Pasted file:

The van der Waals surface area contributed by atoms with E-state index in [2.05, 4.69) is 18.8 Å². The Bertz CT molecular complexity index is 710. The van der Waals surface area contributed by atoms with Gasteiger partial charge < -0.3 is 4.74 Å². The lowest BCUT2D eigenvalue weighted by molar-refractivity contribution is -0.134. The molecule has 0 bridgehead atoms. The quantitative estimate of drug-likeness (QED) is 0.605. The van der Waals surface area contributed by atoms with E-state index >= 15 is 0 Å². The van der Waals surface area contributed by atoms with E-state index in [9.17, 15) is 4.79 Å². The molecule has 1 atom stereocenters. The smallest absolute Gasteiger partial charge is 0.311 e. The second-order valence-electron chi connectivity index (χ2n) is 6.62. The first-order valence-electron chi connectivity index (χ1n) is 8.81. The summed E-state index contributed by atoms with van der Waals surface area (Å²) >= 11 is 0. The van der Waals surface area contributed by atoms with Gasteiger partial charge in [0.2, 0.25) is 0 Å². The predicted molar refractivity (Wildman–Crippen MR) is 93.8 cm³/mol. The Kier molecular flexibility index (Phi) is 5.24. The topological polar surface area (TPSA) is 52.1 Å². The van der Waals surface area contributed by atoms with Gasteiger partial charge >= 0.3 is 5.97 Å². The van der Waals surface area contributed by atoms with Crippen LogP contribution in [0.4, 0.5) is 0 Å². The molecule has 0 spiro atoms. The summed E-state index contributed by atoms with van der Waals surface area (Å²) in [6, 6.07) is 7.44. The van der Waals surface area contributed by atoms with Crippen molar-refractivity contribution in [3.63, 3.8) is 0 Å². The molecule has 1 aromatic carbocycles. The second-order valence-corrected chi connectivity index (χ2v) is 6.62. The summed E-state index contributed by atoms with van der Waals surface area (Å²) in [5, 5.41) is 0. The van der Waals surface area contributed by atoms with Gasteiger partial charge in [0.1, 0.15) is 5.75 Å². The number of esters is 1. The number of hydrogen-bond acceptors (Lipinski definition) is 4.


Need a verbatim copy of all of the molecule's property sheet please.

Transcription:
The van der Waals surface area contributed by atoms with E-state index in [2.05, 4.69) is 18.8 Å². The Bertz CT molecular complexity index is 710. The van der Waals surface area contributed by atoms with Gasteiger partial charge < -0.3 is 4.74 Å². The lowest BCUT2D eigenvalue weighted by molar-refractivity contribution is -0.134. The molecule has 0 bridgehead atoms. The quantitative estimate of drug-likeness (QED) is 0.605. The van der Waals surface area contributed by atoms with E-state index >= 15 is 0 Å². The van der Waals surface area contributed by atoms with E-state index in [9.17, 15) is 4.79 Å². The molecule has 1 atom stereocenters. The smallest absolute Gasteiger partial charge is 0.311 e. The second-order valence-electron chi connectivity index (χ2n) is 6.62. The first-order valence-electron chi connectivity index (χ1n) is 8.81. The summed E-state index contributed by atoms with van der Waals surface area (Å²) >= 11 is 0. The van der Waals surface area contributed by atoms with Gasteiger partial charge in [0.2, 0.25) is 0 Å². The predicted molar refractivity (Wildman–Crippen MR) is 93.8 cm³/mol. The Kier molecular flexibility index (Phi) is 5.24. The topological polar surface area (TPSA) is 52.1 Å². The van der Waals surface area contributed by atoms with Gasteiger partial charge >= 0.3 is 5.97 Å². The van der Waals surface area contributed by atoms with Crippen LogP contribution in [0.4, 0.5) is 0 Å². The molecule has 0 spiro atoms. The summed E-state index contributed by atoms with van der Waals surface area (Å²) in [6, 6.07) is 7.44. The van der Waals surface area contributed by atoms with Crippen molar-refractivity contribution in [3.63, 3.8) is 0 Å². The molecule has 1 aromatic carbocycles. The second-order valence-corrected chi connectivity index (χ2v) is 6.62. The summed E-state index contributed by atoms with van der Waals surface area (Å²) in [5, 5.41) is 0. The van der Waals surface area contributed by atoms with Gasteiger partial charge in [0.1, 0.15) is 5.75 Å². The number of esters is 1. The number of hydrogen-bond acceptors (Lipinski definition) is 4.